Finally, the best thing about these tools for drill-down analysis is that you do not need to have an expert data scientist to examine the numbers. They are user-friendly, anyone can navigate the interface and apply logic to the numbers. These are also referred to as self-service or ad hoc analytics, given how non-technical users can edit and export the reports.
The main idea here is to have data that can be easily understood by the end-user, this way you ensure that the information analyzed is more accurate. So, to use these apps in it important to define comprehendible data layers. These are some parameters that can vary depending on the tool you are using, and you might have to get specific tools depending on the data you wish to analyze. But in general, the information will have a hierarchy or levels in order to comply with principles of drill-down reporting.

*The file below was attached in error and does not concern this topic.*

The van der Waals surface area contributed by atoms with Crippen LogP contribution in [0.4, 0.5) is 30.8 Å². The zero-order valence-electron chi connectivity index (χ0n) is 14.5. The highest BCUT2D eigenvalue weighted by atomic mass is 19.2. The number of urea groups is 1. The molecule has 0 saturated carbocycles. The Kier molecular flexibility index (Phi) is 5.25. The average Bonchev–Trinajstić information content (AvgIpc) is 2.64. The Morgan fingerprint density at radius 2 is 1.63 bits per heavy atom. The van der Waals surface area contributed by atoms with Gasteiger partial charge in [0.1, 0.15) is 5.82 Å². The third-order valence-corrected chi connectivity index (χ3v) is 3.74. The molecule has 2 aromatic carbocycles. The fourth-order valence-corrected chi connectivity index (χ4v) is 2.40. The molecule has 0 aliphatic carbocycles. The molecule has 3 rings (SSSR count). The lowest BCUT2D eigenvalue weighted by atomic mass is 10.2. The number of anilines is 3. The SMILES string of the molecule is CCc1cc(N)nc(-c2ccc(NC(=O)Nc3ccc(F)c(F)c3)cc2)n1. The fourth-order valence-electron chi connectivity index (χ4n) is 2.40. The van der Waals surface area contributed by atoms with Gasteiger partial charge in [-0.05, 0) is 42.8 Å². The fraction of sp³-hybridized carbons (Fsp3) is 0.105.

In other words, you will have data that is on the level of the continent, country, county, and city for example. These hierarchical relationships are important as they give you a better understanding of generalized visualization. It tells you where you can double down on your efforts, where things are going the right way, and where they are not, and where a shift in strategy is necessary. Having this segmented overview, allows you to gain data insights on a more specific level, and examine other factors that you previously did not consider.